Although typically reserved, Sally flutters her eyes and grins as she tosses her head back, her hair flailing softly across her shoulders as she moans with repeated and joyous abandon. As her tempo quickens, Sally's neighbors pause with alarm. She rocks with repeated gasps and jolts. Sally's excitement rings throughout the room, and with a final slam on the table as she looks up sweetly with a sense of gratification.
The room stands still and all eyes turn toward Sally as she nibbles her sandwich. Sally enjoys a good pastrami, and it shows.
What makes Sally and the hordes that visit Katz's Deli on New York's Lower East Side happy are the thousands of pounds of pastrami sold weekly at the quintessential mecca of all delicatessens. It is also the site of the famous fake-orgasm scene portrayed by Meg Ryan in the film When Harry Met Sally.
The pastrami sandwich in North America dates back to an influx of Romanian Jewish immigrants in New York City. It is debatable as to which deli opened first, but as with all arguments related to food origins, we can all be thankful of the resulting product.
Since the times lacked refrigeration and modern preservation techniques, pastrami was made of the cheapest cuts of beef, something Texans can relate to. To keep the meat from spoiling, beef brisket was cured in spice-filled brine then slow smoked. The resulting product has a peppery bacon flavor profile that many have come to crave and associate with proper delis everywhere.
This brings us to today's Toque to Toque "Battle of the Pastrami Sandwich".
Many agree that pastrami should be served on rye bread. The bread should be fresh yet firm enough to hold together many layers of meat. The pastrami should have a delicate smokiness, with a slight black pepper after burn. The meat should be sliced thin, but not too thin.
As for condiments, mustard or a Russian dressing can be used, but never a mayonnaise. Order this sandwich with mayonnaise at Katz's and you might be tossed out.
Other additions can be lettuce and tomato, but they're not recommended. Homemade coleslaw can definitely be used as a topping for a well-built pastrami sandwich, and homemade sour pickles are for the side. Serve with a cup of matzo ball soup and a Dr. Brown's cream soda for the ultimate deli meal deal.
We first visit a new player in the Dallas deli scene. Opened in 2009, Zinsky's Deli is owned by Mark Brezinski and Jim and Liz Baron, all successful Dallas restaurateurs (Mark of Bengal Coast, Pei Wei and Tin Star fame, and the Barons of Blue Mesa Grill).
Zinsky's makes many of its selections on the menu from scratch, including breads. Recently it increased the size of the regular sandwiches to include 12 ounces of meat. That is huge, and it comes with a fairly steep price of 13 bucks. For that amount you get your choice of bread, toppings and a side.
I choose a pastrami on rye warmed and toasted, their homemade coleslaw and a side of mustard (they use the very awesome and spicy Zatarain's).
The sandwich is quickly brought to me by Bruce as he explains to me that the meat was shipped in from Chicago's Eisenberg's. They make incredible sausages, so I was looking forward to this sandwich.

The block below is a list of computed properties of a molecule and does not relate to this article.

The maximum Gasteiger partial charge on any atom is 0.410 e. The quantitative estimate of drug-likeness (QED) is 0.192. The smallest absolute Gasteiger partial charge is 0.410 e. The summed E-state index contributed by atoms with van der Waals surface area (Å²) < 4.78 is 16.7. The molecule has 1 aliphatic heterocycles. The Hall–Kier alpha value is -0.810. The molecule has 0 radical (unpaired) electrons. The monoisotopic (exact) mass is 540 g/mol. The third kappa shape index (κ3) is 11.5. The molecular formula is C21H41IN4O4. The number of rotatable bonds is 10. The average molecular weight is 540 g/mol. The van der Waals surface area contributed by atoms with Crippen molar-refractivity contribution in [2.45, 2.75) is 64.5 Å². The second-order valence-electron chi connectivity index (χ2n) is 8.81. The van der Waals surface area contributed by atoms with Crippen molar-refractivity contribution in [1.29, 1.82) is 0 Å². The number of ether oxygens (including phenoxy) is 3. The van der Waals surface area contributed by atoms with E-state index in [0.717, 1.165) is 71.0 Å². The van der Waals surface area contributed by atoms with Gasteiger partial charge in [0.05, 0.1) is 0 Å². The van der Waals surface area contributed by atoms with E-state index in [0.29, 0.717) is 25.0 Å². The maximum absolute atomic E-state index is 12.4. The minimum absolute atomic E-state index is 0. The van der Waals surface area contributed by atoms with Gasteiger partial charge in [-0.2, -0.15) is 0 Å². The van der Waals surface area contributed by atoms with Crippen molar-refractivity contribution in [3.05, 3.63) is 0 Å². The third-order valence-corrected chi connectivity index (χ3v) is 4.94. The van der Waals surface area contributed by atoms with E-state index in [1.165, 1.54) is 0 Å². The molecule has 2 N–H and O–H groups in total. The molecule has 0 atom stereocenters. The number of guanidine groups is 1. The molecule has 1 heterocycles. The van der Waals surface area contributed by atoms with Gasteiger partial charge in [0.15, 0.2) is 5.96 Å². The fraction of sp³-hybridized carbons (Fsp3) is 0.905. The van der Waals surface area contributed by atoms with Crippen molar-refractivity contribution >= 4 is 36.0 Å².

First thing I notice is that Zinsky's doesn't really slice the meat, but rather uses shavings and small slivers. Since I had the meat warmed (which is more traditional) it makes for a drier sandwich. And the meat is extremely lean, perhaps making it more healthy but short on depth of flavor. The smokiness is pronounced, as is a slight peppery burn. Definitely a plus.
The homemade rye bread is pretty incredible and holds the sandwich together well.
With half of the sandwich packed for tomorrow's lunch, I am off to the next destination: Deli-News.
Deli-News has been in operation since 1987 and has had several locations in the North Dallas area. When you walk into Deli-News, you are taken aback by the bounty that is laid out in the front display cases. Giant haunches of roast beef, selections of smoked fish and pastries stare back at you as if inviting you to eat them.
I find myself a table and am greeted by George, who takes my order for the same pastrami I am still digesting from Zinsky's. George tells me that the pastrami is procured from New York's Nations Best, and the bread from "some place in New York".
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The sandwich arrives, and I plow into the layers of juicy meat laden with rich striations of fat and chunks of crispy black edges. The meat from this sandwich is held warm in a steamer and always served hot. The bread has a more noticeable rye flavor and holds together very well.
The layers of meat are compelling, and I am shocked to learn that the pastrami weighs in at 6 ounces, half of what Zinsky's now stacks on their sandwiches. This sandwich cost $8.99.
The supplied Deli-News mustard is Hebrew National, and it doesn't quite pack the punch that Zatarain's provides. Although very grainy, the mustard tastes more like that you will find in the average yellow plastic squeeze bottle at a ball park.
With all things considered, I enjoyed the Deli-News sandwich far greater because of the larger slices and fat content of the meat that made for a juicy and warm pastrami experience. It is the closest thing we have to the Katz's experience in Dallas. The win for the Pastrami Battle goes to Deli-News.